In Their Own Words

Aug 17, 2009

“Some impoverished countries, such as Sri Lanka, have succeeded stunningly well at saving mothers simply because they have tried. But foreign aid donors like the United States have never shown much interest in maternal mortality, and impoverished women are typically the most voiceless, neglected people in their own countries – so they die at astonishing rates… Thankfully, there is the dawn of a global movement against maternal mortality… My dream is that Barack and Michelle Obama will leap forward and adopt this cause…”
--Nicholas D. Kristof, “Crisis in the Operating Room,” New York Times, July 30, 2009

“We’ve seen this tragic ritual so often that it has the feel of a formula. A guy is filled with a seething rage toward women and has easy access to guns. The result: mass slaughter… One of the striking things about mass killings in the U.S. is how consistently we find that the killers were riddled with shame and sexual humiliation, which they inevitably blamed on women and girls. The answer to their feelings of inadequacy was to get their hands on a gun (or guns) and begin blowing people away… But we should take particular notice of the staggering amounts of violence brought down on the nation’s women and girls each and every day for no other reason than who they are. They are attacked because they are female… We would become much more sane, much healthier, as a society if we could bring ourselves to acknowledge that misogyny is a serious and pervasive problem, and that the twisted way so many men feel about women, combined with the absurdly easy availability of guns, is a toxic mix of the most tragic proportions.”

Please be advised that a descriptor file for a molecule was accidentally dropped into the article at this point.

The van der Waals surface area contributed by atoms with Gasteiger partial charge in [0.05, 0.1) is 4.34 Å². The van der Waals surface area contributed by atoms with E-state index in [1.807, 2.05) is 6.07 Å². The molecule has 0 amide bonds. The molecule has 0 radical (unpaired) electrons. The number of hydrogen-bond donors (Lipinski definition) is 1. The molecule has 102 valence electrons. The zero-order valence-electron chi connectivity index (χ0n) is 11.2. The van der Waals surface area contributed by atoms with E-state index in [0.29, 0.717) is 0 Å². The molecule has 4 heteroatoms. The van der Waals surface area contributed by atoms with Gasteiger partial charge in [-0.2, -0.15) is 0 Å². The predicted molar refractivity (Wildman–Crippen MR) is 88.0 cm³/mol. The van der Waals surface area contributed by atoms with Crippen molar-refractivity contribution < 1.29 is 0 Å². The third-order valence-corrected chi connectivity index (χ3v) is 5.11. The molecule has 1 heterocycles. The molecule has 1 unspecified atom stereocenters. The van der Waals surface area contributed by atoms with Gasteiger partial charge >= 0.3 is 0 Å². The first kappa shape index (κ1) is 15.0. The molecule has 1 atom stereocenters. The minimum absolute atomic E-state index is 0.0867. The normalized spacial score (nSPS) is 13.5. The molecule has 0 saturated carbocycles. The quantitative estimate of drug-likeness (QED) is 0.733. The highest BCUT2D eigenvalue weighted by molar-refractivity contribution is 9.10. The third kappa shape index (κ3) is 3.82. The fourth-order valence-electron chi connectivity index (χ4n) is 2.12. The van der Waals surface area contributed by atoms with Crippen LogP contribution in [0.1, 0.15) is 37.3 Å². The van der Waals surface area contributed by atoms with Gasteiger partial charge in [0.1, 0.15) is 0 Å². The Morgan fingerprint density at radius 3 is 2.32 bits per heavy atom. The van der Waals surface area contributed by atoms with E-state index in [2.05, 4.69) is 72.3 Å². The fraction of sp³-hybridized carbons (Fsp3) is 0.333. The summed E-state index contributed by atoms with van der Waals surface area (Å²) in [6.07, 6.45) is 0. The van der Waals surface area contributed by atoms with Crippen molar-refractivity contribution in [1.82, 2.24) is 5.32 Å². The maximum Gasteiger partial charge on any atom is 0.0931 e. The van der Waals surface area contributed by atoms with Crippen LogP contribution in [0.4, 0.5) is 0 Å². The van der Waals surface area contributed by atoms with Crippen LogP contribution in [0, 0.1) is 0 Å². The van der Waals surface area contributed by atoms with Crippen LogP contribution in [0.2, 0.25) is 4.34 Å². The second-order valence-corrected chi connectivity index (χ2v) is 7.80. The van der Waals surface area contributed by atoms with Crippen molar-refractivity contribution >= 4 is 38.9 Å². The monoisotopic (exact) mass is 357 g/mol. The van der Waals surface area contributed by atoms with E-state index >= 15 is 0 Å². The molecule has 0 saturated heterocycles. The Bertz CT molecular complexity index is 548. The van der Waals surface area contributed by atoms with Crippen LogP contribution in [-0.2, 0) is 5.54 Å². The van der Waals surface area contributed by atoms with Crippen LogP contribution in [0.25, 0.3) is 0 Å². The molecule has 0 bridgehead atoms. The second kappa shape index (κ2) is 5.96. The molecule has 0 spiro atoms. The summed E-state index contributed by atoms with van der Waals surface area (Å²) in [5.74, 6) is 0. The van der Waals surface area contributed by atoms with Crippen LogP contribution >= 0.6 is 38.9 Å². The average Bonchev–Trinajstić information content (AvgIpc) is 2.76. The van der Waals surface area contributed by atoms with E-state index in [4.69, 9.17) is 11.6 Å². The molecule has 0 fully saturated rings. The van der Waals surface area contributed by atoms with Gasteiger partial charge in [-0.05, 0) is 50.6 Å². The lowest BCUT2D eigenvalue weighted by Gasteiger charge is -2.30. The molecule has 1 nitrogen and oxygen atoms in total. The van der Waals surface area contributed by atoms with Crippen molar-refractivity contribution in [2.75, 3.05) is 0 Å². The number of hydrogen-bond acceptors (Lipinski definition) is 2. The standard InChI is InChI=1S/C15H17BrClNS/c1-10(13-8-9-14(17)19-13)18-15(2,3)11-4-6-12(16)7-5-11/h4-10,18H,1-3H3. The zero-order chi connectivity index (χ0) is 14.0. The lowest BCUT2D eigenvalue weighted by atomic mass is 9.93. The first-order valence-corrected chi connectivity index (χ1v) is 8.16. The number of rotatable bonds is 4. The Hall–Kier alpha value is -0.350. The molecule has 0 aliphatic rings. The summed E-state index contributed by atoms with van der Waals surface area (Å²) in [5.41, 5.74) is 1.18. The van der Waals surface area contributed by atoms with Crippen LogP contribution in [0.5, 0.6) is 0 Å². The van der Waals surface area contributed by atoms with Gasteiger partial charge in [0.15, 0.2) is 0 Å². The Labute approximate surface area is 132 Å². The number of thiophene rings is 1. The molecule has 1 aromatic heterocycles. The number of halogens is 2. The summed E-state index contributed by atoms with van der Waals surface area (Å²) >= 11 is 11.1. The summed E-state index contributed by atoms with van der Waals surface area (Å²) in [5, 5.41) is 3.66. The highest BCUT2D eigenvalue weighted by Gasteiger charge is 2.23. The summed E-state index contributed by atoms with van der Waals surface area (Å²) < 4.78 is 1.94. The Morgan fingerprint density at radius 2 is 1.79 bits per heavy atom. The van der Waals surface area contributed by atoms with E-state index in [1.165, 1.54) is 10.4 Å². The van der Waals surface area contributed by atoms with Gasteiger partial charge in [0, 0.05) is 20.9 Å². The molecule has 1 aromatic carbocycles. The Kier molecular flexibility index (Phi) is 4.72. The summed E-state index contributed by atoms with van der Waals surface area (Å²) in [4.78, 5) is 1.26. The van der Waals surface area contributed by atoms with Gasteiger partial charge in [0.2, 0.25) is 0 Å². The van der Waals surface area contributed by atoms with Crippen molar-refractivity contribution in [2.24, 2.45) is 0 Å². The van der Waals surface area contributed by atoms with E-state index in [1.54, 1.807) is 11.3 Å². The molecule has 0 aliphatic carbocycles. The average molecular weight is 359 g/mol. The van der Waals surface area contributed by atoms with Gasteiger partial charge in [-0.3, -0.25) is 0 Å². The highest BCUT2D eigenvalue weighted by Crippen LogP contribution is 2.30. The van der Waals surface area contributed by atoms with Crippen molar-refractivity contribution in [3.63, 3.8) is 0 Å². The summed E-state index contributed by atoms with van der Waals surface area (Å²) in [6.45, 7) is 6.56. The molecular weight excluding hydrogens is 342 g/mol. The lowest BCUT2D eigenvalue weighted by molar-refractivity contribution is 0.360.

--Bob Herbert, “Women at Risk,” New York Times, August 8, 2009